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ISO stands for International Standards Organization and, in photography, is the measure of your camera sensor's sensitivity to light. The term ISO was originally used with film to describe the film's sensitivity to light, or film speed. The higher the ISO, the more sensitive the film or sensor is, allowing it to absorb light faster and giving you the ability to take photos in dimmer settings. With film, you have to change out the roll every time you want to change the ISO, but with digital, you can change it with just the push of a few buttons. Every time you increase the ISO by a full increment, you increase the amount of light absorbed by one stop. Most digital cameras have a base ISO of 50 or 100. Each increment doubles, so your settings would be 50, 100, 200, 400, 800, 1600, etc. Most films fall in the 50-800 range, however, a few go up as high as 3200. With digital, the ISO equivalents have reached even higher. Some full-frame cameras even have an ISO of 204800!
The biggest benefit of the ISO setting is that it gives you an additional control over the exposure. It is particular handy for dim situations where you can't lower your shutter speed or open up your aperture any more. By bumping up the ISO, you gain a few extra stops of light. This also helps if you're shooting action at high shutter speeds and can't lower it without getting blurry photos. Increasing your ISO will help you maintain a fast shutter speed and proper exposure. However, there is a major downfall to increasing your ISO settings.
Unfortunately, increasing ISO has a drawback: digital noise. In film, the equivalent would be grain. The faster the film speed, the more grain that is apparent in the photo. This grain gives the photo a certain texture, as if it was made up of a bunch of tiny dots. The faster the film, the larger the bits of metallic silver in it, and the more noticeable the grain. A similar effect happens in digital. The higher the ISO, the more digital noise is produced. Noise appears as random off-colored pixels and can have the same dotty-looking appearance. Noise will be most noticeable in the shadows of your image, however, since you will most likely be using higher ISO settings in dimmer situations, it could potentially be very noticeable. The extent to how bad the noise shows depends on a variety of factors.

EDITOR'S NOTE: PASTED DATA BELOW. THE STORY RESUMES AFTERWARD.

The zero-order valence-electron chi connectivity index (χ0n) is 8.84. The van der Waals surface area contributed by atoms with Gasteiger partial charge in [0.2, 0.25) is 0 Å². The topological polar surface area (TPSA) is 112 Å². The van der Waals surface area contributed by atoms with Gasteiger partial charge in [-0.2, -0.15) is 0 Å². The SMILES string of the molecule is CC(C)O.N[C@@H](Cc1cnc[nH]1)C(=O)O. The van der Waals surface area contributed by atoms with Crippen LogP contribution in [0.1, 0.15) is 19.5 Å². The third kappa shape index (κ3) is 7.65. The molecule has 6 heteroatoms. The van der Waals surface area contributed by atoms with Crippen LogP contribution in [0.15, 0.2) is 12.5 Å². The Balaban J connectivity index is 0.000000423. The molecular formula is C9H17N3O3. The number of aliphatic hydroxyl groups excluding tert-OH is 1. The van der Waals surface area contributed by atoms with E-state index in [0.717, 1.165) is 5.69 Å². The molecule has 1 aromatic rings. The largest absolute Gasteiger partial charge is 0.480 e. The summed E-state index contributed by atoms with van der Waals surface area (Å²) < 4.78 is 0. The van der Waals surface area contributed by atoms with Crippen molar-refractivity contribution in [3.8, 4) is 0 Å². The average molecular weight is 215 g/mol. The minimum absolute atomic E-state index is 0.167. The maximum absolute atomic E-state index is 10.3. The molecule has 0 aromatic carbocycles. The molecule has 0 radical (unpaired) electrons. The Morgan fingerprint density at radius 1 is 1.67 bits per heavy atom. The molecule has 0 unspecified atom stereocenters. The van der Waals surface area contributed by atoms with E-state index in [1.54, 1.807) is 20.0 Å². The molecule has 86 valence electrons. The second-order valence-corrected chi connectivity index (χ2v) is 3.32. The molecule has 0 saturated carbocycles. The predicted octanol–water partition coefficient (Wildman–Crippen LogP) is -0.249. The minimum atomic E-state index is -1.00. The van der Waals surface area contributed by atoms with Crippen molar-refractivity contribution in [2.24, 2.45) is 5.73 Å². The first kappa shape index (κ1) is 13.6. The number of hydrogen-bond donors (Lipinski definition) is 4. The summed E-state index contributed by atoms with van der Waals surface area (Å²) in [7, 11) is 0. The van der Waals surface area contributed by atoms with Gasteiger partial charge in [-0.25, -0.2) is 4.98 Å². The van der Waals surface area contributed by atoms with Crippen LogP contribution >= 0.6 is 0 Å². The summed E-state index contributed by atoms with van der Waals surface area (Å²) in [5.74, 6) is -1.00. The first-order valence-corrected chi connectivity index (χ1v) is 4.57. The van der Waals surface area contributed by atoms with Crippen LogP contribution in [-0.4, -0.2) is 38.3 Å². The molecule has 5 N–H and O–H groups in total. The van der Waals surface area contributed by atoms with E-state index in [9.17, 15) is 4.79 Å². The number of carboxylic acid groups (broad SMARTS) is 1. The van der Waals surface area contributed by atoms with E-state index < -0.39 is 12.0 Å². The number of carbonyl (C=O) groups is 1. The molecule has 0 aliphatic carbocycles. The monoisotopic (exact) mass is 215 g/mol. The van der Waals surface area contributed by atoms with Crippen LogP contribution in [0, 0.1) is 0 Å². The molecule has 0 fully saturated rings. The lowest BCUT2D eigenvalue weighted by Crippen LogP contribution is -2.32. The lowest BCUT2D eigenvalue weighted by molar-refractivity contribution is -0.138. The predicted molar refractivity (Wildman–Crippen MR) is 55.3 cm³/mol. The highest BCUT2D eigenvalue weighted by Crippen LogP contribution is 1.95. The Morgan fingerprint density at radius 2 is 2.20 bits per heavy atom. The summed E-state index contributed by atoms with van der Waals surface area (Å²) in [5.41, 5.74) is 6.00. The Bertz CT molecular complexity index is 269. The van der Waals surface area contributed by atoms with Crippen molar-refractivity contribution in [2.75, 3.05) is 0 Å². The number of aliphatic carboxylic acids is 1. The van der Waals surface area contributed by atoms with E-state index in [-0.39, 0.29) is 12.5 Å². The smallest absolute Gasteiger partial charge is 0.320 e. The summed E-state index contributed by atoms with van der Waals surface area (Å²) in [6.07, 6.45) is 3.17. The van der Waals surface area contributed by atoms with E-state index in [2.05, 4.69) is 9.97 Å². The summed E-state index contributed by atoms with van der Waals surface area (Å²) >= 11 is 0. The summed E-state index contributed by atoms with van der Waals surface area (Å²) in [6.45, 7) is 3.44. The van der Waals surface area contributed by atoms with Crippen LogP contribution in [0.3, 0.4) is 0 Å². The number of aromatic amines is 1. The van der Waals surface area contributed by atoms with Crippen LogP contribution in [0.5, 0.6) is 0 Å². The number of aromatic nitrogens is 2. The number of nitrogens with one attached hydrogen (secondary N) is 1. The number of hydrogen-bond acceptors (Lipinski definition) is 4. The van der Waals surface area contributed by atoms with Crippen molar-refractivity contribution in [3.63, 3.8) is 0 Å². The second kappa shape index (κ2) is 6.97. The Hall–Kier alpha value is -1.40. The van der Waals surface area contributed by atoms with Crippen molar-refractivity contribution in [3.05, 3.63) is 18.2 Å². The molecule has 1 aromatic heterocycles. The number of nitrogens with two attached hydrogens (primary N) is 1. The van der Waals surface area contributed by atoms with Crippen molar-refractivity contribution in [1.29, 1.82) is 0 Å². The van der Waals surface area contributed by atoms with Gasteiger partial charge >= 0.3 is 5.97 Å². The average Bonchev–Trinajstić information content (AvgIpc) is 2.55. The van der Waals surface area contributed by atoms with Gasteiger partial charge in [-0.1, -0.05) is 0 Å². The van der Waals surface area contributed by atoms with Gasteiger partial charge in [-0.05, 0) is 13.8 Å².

At very high ISO settings, your image can prominently display noise. If you're pushing the limits of your ISO settings, pixels will contain colors which do not belong in the scene, and you may even see “hot” pixels which appear as bright red and contain no detail. There are a few other things that determine the amount of noise you see. One is the size of your sensor/pixels. Smaller sensors have smaller pixels, and smaller pixels are not as good at absorbing light meaning they are more likely to show noise. This is why point-and-shoot cameras always look so much more noisy at the same ISO settings as DSLRS. Full-frame cameras will be the best at having cleaner images at high ISO settings. Another factor is the Noise Reduction setting. This affects how much the camera tries to “get rid” of noise. There is typically a low, normal, and high setting. What this does is it attempts to make the noise less noticeable by using adjacent pixels for information and essentially adding a subtle blur to hide noisy pixels. Though any amount of NR will typically make the image look much less noisy, it also decreases the sharpness slightly.
Also Read: THE SEVEN BEST FOCAL LENGTHS FOR PORTRAITS
Image credit: jakhut / 123RF Stock Photo
Written by Spencer Seastrom